Troy Carter has plenty of irons in the entrepreneurial fire.
He runs the talent management agency Atom Factory, which represents the likes of Meghan Trainor; he manages an investment portfolio that includes Uber and Spotify; he’s guest judging this season on ABC’s Shark Tank; and he’s serving as a judge and mentor for Hennessy and WeWork’s Privilège Lab.
In each of his ventures, Carter has a knack for finding winners and helping them fulfill their greatest potential (this is the man who helped make Lady Gaga, after all). Here’s how he approaches his work.
While Carter has come to most of his investments and partnerships through recommendations from his own trusted network of sources, he’s constantly being approached by eager entrepreneurs, too. He has a simple piece of advice for them:
“Be clear in your vision, be clear in the problems that you’re solving, and also show why you’re the person that’s going to be qualified to take the market or beat an incumbent,” Carter says. “We meet with founders all the time where the idea might be good, but we just don’t think it’s the right fit for us. Somebody in the room might be walking that fine line between being very confident and being overconfident. We end up passing on 90-something percent of the deals we see, and we end up passing on 90-something percent of the artists we see.”
To get the attention of investors, he recommends the same method he employs in his own ventures.
“Do the work. That’s as basic as you can possibly get. You can’t dream your way out of a problem. You can’t just dream your way into the business. You’ve got to actually put rubber on the road and do the work,” Carter says. “If your job is to sweep floors, the only way those floors are going to get swept is if you put the broom on the ground. If your job is to code, you need fingers on the keys. So whatever it is you do, you actually have to do the work. You can’t just talk about it. You can’t be philosophical about it. You have to get the physical work in.”
Being an outsider to an industry comes with its advantages. Carter points to Silicon Valley successes like Warby Parker, Uber, and Spotify–all founded by players outside the eyewear, transportation, and music sectors, respectively.
“Most of the larger business that we’re seeing profit right now aren’t from people with core domain expertise. It’s from people who are curious about a space or had a problem in the space and put a lot of energy behind solving those pain points,” Carter says. “What Spotify came and did for piracy–that was the thing that got us interested. You had this illegal-downloads business out there on the peer-to-peer sites that the industry cannot get under control. They made it actually easier to stream a product than it was to steal it.”
And while Carter may already have a foot in the door to multifarious sectors from his work as a talent manager, his status as an outsider to the companies he invests in allows him to be especially objective.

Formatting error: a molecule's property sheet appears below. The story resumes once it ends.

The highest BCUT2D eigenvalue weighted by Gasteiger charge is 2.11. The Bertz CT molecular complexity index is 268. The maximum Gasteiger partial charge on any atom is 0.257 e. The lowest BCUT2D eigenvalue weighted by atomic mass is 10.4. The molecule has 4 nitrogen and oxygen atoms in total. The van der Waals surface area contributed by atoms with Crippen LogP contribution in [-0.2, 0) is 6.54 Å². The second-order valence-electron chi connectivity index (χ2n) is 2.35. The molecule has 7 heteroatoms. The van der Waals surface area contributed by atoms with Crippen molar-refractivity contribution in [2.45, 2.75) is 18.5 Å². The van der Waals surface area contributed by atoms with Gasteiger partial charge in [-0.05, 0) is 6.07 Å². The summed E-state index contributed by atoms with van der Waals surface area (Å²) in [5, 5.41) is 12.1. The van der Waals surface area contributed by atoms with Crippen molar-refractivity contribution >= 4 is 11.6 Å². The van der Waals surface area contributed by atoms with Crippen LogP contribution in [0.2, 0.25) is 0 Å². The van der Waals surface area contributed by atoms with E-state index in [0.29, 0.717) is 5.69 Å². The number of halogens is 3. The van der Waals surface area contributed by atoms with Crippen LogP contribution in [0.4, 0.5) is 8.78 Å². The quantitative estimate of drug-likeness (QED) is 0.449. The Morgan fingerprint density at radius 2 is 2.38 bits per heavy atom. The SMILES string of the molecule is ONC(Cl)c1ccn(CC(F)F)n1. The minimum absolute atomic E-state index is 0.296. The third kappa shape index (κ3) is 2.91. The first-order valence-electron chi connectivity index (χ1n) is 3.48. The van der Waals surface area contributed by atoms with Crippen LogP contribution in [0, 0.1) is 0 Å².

“A lot of the businesses that we traditionally invest in aren’t our core business. They’ll have the fact that they’re a technology company in common, but if you think about a Warby Parker, or you think about an Uber, or you think about a Spotify–they’re all different products, and they’re all different sectors. So just having the ability to look at these sectors with fresh eyes is an advantage.”
To keep up with his dozens of projects, Carter is strategic about his endeavors so he doesn’t exhaust himself. For one, he uses his experience as a talent manager as a jumping-off point when investing in new companies.
“One of the benefits of being a talent manager is that we work across so many different areas with our clients, whether it’s political with the White House and relationships with the Senate or local mayors across the country, that’s beneficial to a young startup that wants to launch a new market or clear regulations,” Carter tells Fast Company. “Whether it’s our relationship with the beauty industry, whether it’s the relationship with sports or broader entertainment–I think that broad network and the brands as well, our relationships with Fortune 500 companies–is very beneficial to young startups looking to launch or expand on their brand.”
He also leans towards partnerships or investments that share some common thread with his existing knowledge base and expertise.
“I think there’s a lot of common denominators between the types of projects we invest in. We’re either investing in artists or entrepreneurs. There’s a lot of similarities between them,” says Carter, who insists that a “people” fit is the final decider in whether to pursue a partnership. “Looking at the people and seeing whether these are people we want to be in business with, people that we think we could learn from that would make great partners. And then also looking at the larger opportunity there: Does this complement our core business? Could this be beneficial to our music clients? Could it be beneficial to our portfolio companies?”